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Cursus honorum

The Cursus honorum or "path of offices" was the sequential order of public offices[?] held by aspiring politicians in the later Roman Republic. Each office[?] had a minimum age for election; minimum intervals applied between holding successive offices; and laws forbade repeating an office. These rules were altered and flagrantly ignored in the course of the last century of the Republic. Officially presented as opportunities for public service, the offices often became mere opportunities for self-aggrandizement.

earlier system???

after the reforms of Sulla
Quaestor -- minimim age 30 (28 for patricians) -- after election to Quaestor, automatic membership in the Senate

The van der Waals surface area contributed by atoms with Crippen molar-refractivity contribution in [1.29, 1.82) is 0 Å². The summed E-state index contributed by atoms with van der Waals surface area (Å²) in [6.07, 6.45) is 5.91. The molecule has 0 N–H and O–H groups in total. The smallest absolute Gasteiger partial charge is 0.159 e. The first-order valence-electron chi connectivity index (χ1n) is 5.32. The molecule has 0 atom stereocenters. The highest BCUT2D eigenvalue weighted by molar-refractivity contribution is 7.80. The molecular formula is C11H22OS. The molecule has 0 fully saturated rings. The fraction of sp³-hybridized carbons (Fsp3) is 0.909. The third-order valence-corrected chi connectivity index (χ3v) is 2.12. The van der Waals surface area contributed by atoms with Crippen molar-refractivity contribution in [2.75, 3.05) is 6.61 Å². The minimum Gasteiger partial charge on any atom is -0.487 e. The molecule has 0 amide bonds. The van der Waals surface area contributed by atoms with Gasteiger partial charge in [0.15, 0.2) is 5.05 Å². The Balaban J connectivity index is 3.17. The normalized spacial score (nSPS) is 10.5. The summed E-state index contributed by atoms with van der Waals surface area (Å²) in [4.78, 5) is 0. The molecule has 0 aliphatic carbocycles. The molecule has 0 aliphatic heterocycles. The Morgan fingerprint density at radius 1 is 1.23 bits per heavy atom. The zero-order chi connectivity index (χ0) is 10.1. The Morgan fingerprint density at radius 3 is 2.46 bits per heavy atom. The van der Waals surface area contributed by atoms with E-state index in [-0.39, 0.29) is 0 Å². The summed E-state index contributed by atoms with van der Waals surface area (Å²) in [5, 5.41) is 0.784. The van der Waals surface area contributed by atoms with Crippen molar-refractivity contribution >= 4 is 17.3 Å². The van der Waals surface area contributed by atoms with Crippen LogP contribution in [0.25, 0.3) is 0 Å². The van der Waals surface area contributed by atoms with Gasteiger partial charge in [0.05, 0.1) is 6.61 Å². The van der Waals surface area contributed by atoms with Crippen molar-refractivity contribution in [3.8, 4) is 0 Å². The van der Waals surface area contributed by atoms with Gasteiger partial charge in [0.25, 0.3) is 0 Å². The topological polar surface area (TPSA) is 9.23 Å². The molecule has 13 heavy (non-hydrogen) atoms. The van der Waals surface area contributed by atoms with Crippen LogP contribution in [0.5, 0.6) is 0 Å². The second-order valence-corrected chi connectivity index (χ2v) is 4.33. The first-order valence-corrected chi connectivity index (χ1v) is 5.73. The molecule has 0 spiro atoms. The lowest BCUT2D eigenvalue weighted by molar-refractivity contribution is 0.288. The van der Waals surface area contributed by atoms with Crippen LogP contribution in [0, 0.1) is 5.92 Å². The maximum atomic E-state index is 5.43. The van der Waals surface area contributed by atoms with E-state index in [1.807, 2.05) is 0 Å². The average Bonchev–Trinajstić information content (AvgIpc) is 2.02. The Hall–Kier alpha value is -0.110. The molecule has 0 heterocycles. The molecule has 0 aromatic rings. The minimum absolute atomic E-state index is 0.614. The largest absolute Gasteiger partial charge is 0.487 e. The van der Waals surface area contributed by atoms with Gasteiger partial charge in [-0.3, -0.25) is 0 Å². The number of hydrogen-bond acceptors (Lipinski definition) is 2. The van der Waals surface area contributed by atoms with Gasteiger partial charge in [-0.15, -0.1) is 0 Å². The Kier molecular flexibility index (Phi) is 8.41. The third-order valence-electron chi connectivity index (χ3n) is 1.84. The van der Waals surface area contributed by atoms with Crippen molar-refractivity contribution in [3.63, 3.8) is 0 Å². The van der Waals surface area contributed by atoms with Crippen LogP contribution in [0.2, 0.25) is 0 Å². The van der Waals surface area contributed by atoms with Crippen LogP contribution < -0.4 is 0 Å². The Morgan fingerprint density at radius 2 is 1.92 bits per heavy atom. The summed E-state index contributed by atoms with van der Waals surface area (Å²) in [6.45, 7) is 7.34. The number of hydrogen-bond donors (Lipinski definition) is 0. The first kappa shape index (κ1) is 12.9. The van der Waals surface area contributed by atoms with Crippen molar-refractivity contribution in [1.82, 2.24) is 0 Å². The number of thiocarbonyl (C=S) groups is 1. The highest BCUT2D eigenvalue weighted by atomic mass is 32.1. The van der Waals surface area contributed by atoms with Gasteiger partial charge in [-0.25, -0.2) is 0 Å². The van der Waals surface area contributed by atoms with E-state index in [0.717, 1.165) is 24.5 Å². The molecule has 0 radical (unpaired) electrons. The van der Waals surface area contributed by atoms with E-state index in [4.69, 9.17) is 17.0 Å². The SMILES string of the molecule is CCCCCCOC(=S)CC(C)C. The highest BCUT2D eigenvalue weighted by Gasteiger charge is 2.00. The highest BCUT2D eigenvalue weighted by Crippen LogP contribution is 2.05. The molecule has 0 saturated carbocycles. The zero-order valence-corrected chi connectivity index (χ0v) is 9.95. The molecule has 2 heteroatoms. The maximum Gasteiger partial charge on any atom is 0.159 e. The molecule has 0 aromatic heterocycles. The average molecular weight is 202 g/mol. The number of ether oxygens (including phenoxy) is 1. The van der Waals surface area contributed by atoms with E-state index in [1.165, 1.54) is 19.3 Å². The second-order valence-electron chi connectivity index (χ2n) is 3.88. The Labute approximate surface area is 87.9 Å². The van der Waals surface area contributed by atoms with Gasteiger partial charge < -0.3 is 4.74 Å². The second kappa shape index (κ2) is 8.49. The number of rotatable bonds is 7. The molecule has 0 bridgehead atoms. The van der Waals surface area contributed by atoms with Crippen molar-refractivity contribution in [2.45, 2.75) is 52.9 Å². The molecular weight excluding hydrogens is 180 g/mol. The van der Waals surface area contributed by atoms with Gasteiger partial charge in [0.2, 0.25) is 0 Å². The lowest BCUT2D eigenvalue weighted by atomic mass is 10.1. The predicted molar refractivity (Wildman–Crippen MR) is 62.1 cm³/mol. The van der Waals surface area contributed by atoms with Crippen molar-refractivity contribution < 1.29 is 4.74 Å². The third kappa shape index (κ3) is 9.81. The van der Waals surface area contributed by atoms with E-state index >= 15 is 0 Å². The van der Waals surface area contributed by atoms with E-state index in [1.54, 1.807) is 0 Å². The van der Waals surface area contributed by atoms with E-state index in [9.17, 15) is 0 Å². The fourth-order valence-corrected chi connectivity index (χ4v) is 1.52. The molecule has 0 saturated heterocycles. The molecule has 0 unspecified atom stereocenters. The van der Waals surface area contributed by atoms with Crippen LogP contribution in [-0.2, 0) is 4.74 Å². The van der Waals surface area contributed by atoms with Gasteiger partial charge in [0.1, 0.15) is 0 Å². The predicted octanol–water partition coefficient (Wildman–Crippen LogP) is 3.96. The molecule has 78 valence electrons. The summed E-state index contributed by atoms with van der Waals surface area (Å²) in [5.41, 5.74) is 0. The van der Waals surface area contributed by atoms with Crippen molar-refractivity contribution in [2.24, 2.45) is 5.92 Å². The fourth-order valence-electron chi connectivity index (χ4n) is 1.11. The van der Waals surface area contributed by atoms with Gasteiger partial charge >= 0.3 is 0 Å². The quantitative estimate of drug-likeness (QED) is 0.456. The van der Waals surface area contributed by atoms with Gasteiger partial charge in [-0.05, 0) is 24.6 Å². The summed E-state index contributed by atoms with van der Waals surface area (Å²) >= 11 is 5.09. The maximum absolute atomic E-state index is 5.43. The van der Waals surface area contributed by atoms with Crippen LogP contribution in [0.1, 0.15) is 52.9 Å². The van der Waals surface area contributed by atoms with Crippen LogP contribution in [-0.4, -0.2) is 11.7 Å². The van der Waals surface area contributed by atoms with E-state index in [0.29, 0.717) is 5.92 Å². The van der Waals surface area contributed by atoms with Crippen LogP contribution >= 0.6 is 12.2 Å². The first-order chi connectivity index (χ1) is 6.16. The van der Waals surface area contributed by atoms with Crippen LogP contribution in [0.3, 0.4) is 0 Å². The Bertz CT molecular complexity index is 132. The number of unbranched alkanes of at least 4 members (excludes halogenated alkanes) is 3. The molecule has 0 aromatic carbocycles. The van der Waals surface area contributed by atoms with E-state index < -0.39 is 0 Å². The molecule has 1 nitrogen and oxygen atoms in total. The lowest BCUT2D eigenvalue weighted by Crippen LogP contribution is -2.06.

Praetor -- minimum age 39 (37 for patricians)
Consul -- minimum age 42 (40 for patricians), 1-year term

Neither the office of Aedile nor that of Tribune formed part of the legal cursus honorum, but most office-holders had served as an Aedile in their late 20s. Similarly, former consuls became eligible for positions outside the cursus honorum, notably posts in provincial government which offered opportunities for replenishing one's coffers.

Only plebeians had the right to become Tribunes. Sulla also required a 2-year period between holding offices or before another term in the same office.

To have held each office at the youngest possible age (in suo anno, "in his year") was considered a great political success, since to miss out on a praetorship at 39 meant that one could NOT become consul at 42. Cicero expressed extreme pride both in being a novus homo ("new man") who became consul though none of his ancestors had ever served as a consul, and in having become consul "in his year".

Compare career.



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